By Brian Zimbler
“I feel like you’re doing everything in your power, verbally and non-verbally, to tell me not to say anything negative,” I say to Randy, my therapist.
We’re doing a phone session. I’m propped up on Nora’s side of the bed against an ornamental IKEA pillow. Nora and Myla are downstairs, watching Elliot. It’s his 12th day. It’s a snow day. I have my jeans on, which is a total Nora no-no (no outdoor clothes can touch the duvet) but I am being passive aggressive because I want her to love me more than the baby.
“I’m not forcing you to be positive,” Randy parries, “If anything, I’m asking you to stay in — “
“I know, I know, stay in the good feelings. I am. I’m trying. You gotta admit, I could’ve spun into the real dark telling you the parents-at-the-bris story just now, but I stayed good.”
Elliot’s bris was last week. My parents came down. The mohel, in the prep documents she sent us, let us know she would need an assistant to stay by her side throughout the process. Nora and I decided this would either be my father the doctor or my mother the therapist, we would decide day of; however, day of, I decided – though I can’t really call it a decision, more a clear loud message from inside – that I would never ever let either of my parents be with my son at his most vulnerable, ever, and that I would be the one to usher him through.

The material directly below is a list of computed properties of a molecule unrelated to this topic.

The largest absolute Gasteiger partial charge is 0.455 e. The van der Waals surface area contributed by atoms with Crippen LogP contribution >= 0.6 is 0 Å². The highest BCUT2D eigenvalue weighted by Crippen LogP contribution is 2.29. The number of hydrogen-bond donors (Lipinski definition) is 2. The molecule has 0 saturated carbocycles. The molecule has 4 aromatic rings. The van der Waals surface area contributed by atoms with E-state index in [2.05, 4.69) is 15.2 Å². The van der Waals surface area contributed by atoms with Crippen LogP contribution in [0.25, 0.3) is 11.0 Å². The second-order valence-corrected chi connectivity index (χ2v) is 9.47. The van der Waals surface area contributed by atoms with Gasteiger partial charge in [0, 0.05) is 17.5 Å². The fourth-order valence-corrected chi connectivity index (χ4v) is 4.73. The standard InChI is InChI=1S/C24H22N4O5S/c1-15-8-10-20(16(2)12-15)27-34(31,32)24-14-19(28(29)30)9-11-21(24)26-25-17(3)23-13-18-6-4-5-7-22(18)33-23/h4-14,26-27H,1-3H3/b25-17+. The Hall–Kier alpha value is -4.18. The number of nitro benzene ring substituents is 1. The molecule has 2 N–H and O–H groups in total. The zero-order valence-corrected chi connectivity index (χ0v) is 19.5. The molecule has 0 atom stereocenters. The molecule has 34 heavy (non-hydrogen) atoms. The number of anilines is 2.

“It’s never the dad,” said the mohel.
“This time it’s the dad,” I said.
And I did it. I stayed with my beautiful new son even through the part upstairs where she pulled my beautiful new son’s foreskin back and clamped it, to prepare him to be cut. Even through the part where he was brought downstairs covered in a tallis on a sick infant’s gurney. Even through the part where all the sugar water in the world could not put my strong son to sleep. Continue Reading…